Castiel leaned his forehead on the toilet rim and wished Dean would go, back to his classic car and his three-bedroom house, to the woman he’d sent a dozen yellow lies in a cut-glass vase.
The headache was the first thing he registered. A headache, and insistent thirst.
Gabriel must have found him and put him to bed. It would be humiliating with anyone else, but he’d found Gabriel in numerous scandalous positions and Castiel had never breathed a word of it, just disinfected countertops and righted pillows, and made coffee for a string of one-night stands.
He would never drink again. In fact, he might still be drunk. He vomited and brushed his teeth, and showered, scrubbing the stink of the bar and sex and the ghost of Dean’s hands.
God, what a fool he’d made of himself.
The shower helped. He felt marginally human, but bending over for his clothes was too great a feat. He’d dress after coffee. He shuffled to the living room, shocked by Dean Winchester’s presence on his couch. He slept with his mouth open, an arm across his eyes, the leather jacket spread over his chest as a blanket.
Castiel’s relative nakedness felt obscene, in spite of what they’d said and done to one another in the dark, in a liquor-soaked euphoria. He tightened the towel and quietly stepped back, heel catching on a loose floorboard. The squeak ratcheted Dean’s eyes open. He cracked a grin, kneading his eyes with the meat of his palms, and pulled semi-upright.
“Hey, champ. How’re you feeling?”
Castiel’s voice came out rough. “Like I drank a liquor store.”
“Some grease’ll fix that. You work today?”
“It’s my day off.” Dean gave him an easy grin. “You, uh. Wanna get breakfast?”
Castiel cleared his throat. “Dean, I'm sorry. It was inappropriate of me to ask you here last night.”
Dean hid his wince in a blink, expression shuttered as he sat up. He pulled on his jacket.
“It’s cool.” He spoke toward the floor, toward his boots as he tightened the laces. “I'll be out of your hair in a minute.”
This felt wrong; the rejection in Dean’s voice felt wrong, even though he was doing the right thing. Castiel squeezed his fists so hard they throbbed.
“I—would you like coffee?”
“Don't worry about it.”
“I'm going to make a pot. I'll pour you a cup if you’d like one.”
Dean looked at him with a blank stare, his throat working. Castiel knew its flavor and contour and blushed at the evidence his teeth had left behind.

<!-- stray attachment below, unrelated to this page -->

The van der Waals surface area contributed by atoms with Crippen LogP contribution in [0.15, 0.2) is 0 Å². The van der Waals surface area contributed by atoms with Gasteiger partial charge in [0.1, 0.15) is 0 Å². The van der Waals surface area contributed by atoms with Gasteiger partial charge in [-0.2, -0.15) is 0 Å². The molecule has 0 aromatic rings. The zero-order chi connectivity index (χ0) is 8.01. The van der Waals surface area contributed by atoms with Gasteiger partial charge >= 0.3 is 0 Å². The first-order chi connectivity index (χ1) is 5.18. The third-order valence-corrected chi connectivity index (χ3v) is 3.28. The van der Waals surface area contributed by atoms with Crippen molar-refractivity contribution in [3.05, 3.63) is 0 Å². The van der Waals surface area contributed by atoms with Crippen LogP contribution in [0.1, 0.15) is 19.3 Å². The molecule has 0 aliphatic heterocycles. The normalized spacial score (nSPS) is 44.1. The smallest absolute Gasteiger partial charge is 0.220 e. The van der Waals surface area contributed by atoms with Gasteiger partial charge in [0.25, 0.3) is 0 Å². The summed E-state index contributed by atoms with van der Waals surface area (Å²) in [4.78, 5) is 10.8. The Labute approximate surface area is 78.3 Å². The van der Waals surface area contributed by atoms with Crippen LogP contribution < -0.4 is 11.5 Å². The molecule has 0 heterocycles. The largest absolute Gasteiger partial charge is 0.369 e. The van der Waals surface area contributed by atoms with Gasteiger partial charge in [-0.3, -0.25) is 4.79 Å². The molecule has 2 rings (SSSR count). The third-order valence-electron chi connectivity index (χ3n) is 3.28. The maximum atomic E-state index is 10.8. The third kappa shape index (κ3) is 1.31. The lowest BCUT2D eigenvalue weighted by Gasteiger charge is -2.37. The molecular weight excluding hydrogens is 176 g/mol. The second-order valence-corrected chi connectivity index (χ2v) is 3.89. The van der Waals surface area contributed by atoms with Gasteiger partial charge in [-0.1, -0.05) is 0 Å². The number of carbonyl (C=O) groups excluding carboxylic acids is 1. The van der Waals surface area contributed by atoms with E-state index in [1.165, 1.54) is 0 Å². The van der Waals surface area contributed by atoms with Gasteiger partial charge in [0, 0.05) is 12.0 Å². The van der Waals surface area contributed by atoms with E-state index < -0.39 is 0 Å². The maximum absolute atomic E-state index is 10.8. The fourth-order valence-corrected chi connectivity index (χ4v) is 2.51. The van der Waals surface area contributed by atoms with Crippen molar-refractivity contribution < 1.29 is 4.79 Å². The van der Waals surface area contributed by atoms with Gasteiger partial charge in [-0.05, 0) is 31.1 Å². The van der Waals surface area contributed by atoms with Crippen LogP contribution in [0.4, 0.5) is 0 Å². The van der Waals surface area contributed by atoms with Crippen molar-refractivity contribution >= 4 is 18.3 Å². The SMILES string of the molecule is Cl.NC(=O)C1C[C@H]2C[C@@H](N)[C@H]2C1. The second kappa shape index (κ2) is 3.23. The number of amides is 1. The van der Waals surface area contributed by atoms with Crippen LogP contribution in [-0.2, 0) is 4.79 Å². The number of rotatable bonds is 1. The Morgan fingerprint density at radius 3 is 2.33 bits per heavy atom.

“Yeah,” Dean said after a minute. “Thanks.”
He followed Castiel into the kitchen. Castiel scooped coffee into the filter.
“Yeah. Had to make sure I didn't need to drive you to the ER. You drank a hell of a lot more than I did.”
“I appreciate your concern.” He pressed the button to start the machine. “I don't typically imbibe, but it was a long day, and my brother needed the apartment for a few hours.”
“You don't need to apologize.”
Dean drank his coffee in silence. Castiel was sick over the fringe of his eyelashes, how they’d brushed against his cheek in the dark. Their mugs were empty before Dean spoke again.
“I gotta get home, grab a shower. Thanks for…Guess I'll see you around.”
Castiel nodded, and didn’t look up, not when he heard the clatter of Dean’s mug on the counter or the front door’s sad, empty thud.
Dean didn’t come into the flower shop the following Monday, or the Monday after that. When Castiel spotted a long, black Chevrolet going north on Massachusetts three weeks later, he coveted the anonymity of a big city and jogged south.
He tied bouquets of week-old flowers every Monday and guessed as to the one Dean would have selected.
“This is embarrassing,” Gabriel said after two months. “You don't even know who the flowers were for.”
“He sent roses.”
“Red roses are associated with romance and courtship.”
“You said they were yellow.”
“We were out of red,” Castiel muttered.
“He could have a sister, or maybe they’re for his mother—I sent mom roses. They're probably composting on her front lawn as we speak.”
“I’d imagine they were in her bedroom. My last Christmas at home, that’s where she put them.”
Gabriel’s face softened. “Yeah?”
Gabriel let that sink in for a beat, and then he said, “But back to my original point, you assumed he has a girlfriend and, as a result, you’ve been moping around my shop for two months—and I don’t get to see loverboy’s ass every week.”